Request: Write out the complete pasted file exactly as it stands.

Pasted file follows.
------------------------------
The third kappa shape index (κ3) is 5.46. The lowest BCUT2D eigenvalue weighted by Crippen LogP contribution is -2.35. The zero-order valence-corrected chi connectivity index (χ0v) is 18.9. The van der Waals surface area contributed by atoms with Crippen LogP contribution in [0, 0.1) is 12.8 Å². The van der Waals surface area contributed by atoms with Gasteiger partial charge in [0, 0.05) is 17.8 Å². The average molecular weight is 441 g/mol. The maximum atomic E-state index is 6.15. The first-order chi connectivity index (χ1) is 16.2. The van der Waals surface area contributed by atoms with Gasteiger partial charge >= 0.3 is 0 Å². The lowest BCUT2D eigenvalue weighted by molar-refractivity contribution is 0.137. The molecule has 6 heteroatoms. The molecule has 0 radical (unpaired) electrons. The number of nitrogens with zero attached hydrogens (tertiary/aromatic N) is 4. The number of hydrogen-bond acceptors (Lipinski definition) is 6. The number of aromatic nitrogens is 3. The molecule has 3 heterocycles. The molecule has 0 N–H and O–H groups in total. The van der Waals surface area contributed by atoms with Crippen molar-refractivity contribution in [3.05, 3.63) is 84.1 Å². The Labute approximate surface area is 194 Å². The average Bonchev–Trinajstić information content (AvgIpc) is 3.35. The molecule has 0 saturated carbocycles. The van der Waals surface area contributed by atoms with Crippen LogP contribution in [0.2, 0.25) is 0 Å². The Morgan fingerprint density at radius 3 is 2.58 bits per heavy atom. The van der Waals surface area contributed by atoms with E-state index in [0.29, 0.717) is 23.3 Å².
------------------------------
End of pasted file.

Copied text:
The third kappa shape index (κ3) is 5.46. The lowest BCUT2D eigenvalue weighted by Crippen LogP contribution is -2.35. The zero-order valence-corrected chi connectivity index (χ0v) is 18.9. The van der Waals surface area contributed by atoms with Crippen LogP contribution in [0, 0.1) is 12.8 Å². The van der Waals surface area contributed by atoms with Gasteiger partial charge in [0, 0.05) is 17.8 Å². The average molecular weight is 441 g/mol. The maximum atomic E-state index is 6.15. The first-order chi connectivity index (χ1) is 16.2. The van der Waals surface area contributed by atoms with Gasteiger partial charge >= 0.3 is 0 Å². The lowest BCUT2D eigenvalue weighted by molar-refractivity contribution is 0.137. The molecule has 6 heteroatoms. The molecule has 0 radical (unpaired) electrons. The number of nitrogens with zero attached hydrogens (tertiary/aromatic N) is 4. The number of hydrogen-bond acceptors (Lipinski definition) is 6. The number of aromatic nitrogens is 3. The molecule has 3 heterocycles. The molecule has 0 N–H and O–H groups in total. The van der Waals surface area contributed by atoms with Crippen molar-refractivity contribution in [3.05, 3.63) is 84.1 Å². The Labute approximate surface area is 194 Å². The average Bonchev–Trinajstić information content (AvgIpc) is 3.35. The molecule has 0 saturated carbocycles. The van der Waals surface area contributed by atoms with Crippen LogP contribution in [0.2, 0.25) is 0 Å². The Morgan fingerprint density at radius 3 is 2.58 bits per heavy atom. The van der Waals surface area contributed by atoms with E-state index in [0.29, 0.717) is 23.3 Å².